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A year and out for Anderson

WASHINGTON - At a BIA staff meeting Jan. 31 to announce the resignation of
Dave Anderson as head of the bureau, Anderson spokesperson Nedra Darling
detected a general sadness at the news.

Anderson's brand of self-improvement rhetoric is replete with unorthodox
demands on audiences to stand up and jump in place that same rhetoric has
been the public voice of his ambition to enhance Indian people from within
through positive attitudes toward oneself that build into skill sets for
success at bureau learning academies. A BIA of Anderson's would be
overhauled to deliver quality service to Indian clients and develop
positive attributes of success in Indian youth. Anderson spoke of BIA
education on this model just after the presidential Inauguration Day.

It's a work of years, cut off by the resignation effective Feb. 12.

Anderson, founder of the Famous Dave's Barbecue Shack restaurant franchise,
now says the best way for him to serve Indian country is to "develop
innovative concepts to promote economic development." In a resignation
letter to Interior Secretary Gale Norton (the BIA is a part of Interior),
he offers to "share them with you." In reply, Norton welcomes the chance to
"review the proposal." Darling said, "I don't know what that is" - whether
policy recommendations, a consulting product or a thought piece.

With the Washington institution of a face-saving exercise seemingly in
place, so ends Anderson's one-year tenure. The accomplishments of that year
didn't even fill out the six bullet points in his resignation letter. The
only one of them initiated by Anderson amounted to breaking ground for an
Indian programs training center. But Anderson was notably upfront in
accepting criticism of BIA-operated Indian prison systems, which came under
scathing criticism on his watch for problems that had played out over
years. One of his bullet points mentioned thousands of safety and security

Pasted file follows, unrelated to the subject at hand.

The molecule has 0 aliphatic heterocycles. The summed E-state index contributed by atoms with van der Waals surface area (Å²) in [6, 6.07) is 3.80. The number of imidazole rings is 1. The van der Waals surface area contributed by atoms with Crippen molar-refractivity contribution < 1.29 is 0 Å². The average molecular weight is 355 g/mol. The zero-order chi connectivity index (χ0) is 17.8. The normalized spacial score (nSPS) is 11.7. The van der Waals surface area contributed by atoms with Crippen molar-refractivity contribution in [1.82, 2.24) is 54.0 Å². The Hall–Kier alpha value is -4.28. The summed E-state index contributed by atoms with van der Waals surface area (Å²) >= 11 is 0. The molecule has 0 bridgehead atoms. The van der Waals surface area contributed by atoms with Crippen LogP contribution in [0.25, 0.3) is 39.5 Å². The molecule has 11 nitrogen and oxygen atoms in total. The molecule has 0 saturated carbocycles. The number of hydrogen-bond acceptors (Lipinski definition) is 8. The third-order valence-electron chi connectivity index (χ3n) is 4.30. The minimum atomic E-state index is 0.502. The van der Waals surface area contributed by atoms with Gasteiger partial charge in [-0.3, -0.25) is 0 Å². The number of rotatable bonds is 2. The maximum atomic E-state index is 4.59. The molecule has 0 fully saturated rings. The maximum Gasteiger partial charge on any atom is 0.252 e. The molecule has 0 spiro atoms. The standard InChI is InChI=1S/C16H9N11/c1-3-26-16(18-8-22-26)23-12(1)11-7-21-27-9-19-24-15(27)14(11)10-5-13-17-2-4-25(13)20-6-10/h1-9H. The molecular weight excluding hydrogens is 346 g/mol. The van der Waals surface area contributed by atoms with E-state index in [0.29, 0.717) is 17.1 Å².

improvements at detention centers. If he had waited on the announcement for
a few days, another bullet point might have been the Feb. 1 signing of a
Memorandum of Understanding that would bring Boys and Girls Clubs of
America - an institution long favored by Anderson - into BIA schools.

Critics have repeatedly called for Anderson's dismissal after he banished
himself from BIA processes and decisions regarding gaming and tribal
recognition. But proposals are planned before the Republican-controlled
committees of Indian jurisdiction in both chambers, Resources in the House
of Representatives and the Senate Committee on Indian Affairs, that would
restructure Interior's role on both issues, much reducing BIA involvement.

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Little more than a month ago, Anderson told an Associated Press reporter "I
very definitely do" plan to stay in the politically-appointed office. In
the same interview Anderson said of the BIA top job: "I think this is very
challenging because there have been many times that I've wanted to just
say, hey, the bureaucracy is too much and I want to go back to being a
cook. But I'm not a quitter."

Therefore the question of whether he quit voluntarily was bound to come up.
But Interior spokesperson Dan Dubray was on vacation, leaving an Interior
press release and the Anderson-Norton letters as "official comment," in the
words of another Interior staff member. Nedra Darling, Anderson's personal
spokesperson, referred questions to him. Anderson was in Phoenix and did
not return a call by press time.

Jacqueline Johnson, executive director of the National Congress of American
Indians, said Anderson simply saw that he could not accomplish his goals in
taking the position. "Dave's not a quitter ... He really had a dream and
vision of what he wanted to accomplish."

But in his time on the job, Anderson saw the BIA reorganized according to
an Interior plan against tribal wishes, potential BIA funding lost to trust
management reform, and BIA computers shut down over the Indian trust funds
lawsuit known as Cobell. Anderson's predecessor, Neal McCaleb, resigned
because of frustrations with the lawsuit and its impact on the bureau.
Anderson's own comments on the federal bureaucracy suggest that the private
sector capacity for relatively unbridled initiative was more to his taste.

Johnson at NCAI said the strain of the litigation and the challenge of
presenting White House positions to tribes with their own demands is
shrinking the pool of candidates for the job. A question they're bound to
ask themselves is, "How much can they accomplish?"

Johnson added that she has concerns with the BIA at large. "Actually
there's been so many key vacancies for such a long time ... There's a lot
of turnover at the helm."

Interior associate deputy secretary James Cason will "fill the gap" left by
Anderson until a new BIA leader can be nominated by Pres. Bush and
confirmed by the Senate, Darling said.